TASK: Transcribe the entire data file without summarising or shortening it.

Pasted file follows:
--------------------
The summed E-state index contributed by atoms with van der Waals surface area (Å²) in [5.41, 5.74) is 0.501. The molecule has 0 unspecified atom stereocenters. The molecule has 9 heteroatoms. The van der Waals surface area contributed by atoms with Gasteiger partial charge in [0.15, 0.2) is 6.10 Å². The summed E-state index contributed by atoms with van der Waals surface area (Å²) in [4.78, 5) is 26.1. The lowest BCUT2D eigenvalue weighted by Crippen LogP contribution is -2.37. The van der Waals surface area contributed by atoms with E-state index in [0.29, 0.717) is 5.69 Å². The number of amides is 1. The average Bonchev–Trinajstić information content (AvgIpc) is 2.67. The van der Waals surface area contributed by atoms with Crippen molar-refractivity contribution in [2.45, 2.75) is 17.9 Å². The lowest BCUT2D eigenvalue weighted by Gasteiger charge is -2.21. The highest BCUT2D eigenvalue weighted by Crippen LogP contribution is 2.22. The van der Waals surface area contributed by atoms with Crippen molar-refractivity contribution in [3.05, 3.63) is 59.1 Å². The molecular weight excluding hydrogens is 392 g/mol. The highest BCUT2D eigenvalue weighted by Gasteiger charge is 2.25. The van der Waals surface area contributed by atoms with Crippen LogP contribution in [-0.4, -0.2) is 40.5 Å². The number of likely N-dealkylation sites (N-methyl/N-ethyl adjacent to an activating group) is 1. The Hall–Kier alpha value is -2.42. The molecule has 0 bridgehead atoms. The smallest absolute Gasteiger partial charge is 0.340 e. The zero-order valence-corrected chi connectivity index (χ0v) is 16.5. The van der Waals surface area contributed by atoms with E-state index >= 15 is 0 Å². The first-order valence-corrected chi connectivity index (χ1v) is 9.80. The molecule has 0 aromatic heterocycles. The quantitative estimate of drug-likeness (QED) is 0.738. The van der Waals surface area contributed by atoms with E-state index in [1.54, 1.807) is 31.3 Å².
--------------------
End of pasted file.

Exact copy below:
The summed E-state index contributed by atoms with van der Waals surface area (Å²) in [5.41, 5.74) is 0.501. The molecule has 0 unspecified atom stereocenters. The molecule has 9 heteroatoms. The van der Waals surface area contributed by atoms with Gasteiger partial charge in [0.15, 0.2) is 6.10 Å². The summed E-state index contributed by atoms with van der Waals surface area (Å²) in [4.78, 5) is 26.1. The lowest BCUT2D eigenvalue weighted by Crippen LogP contribution is -2.37. The van der Waals surface area contributed by atoms with E-state index in [0.29, 0.717) is 5.69 Å². The number of amides is 1. The average Bonchev–Trinajstić information content (AvgIpc) is 2.67. The van der Waals surface area contributed by atoms with Crippen molar-refractivity contribution in [2.45, 2.75) is 17.9 Å². The lowest BCUT2D eigenvalue weighted by Gasteiger charge is -2.21. The highest BCUT2D eigenvalue weighted by Crippen LogP contribution is 2.22. The van der Waals surface area contributed by atoms with Crippen molar-refractivity contribution in [3.05, 3.63) is 59.1 Å². The molecular weight excluding hydrogens is 392 g/mol. The highest BCUT2D eigenvalue weighted by Gasteiger charge is 2.25. The van der Waals surface area contributed by atoms with Crippen LogP contribution in [-0.4, -0.2) is 40.5 Å². The number of likely N-dealkylation sites (N-methyl/N-ethyl adjacent to an activating group) is 1. The Hall–Kier alpha value is -2.42. The molecule has 0 bridgehead atoms. The smallest absolute Gasteiger partial charge is 0.340 e. The zero-order valence-corrected chi connectivity index (χ0v) is 16.5. The van der Waals surface area contributed by atoms with E-state index >= 15 is 0 Å². The first-order valence-corrected chi connectivity index (χ1v) is 9.80. The molecule has 0 aromatic heterocycles. The quantitative estimate of drug-likeness (QED) is 0.738. The van der Waals surface area contributed by atoms with E-state index in [1.54, 1.807) is 31.3 Å².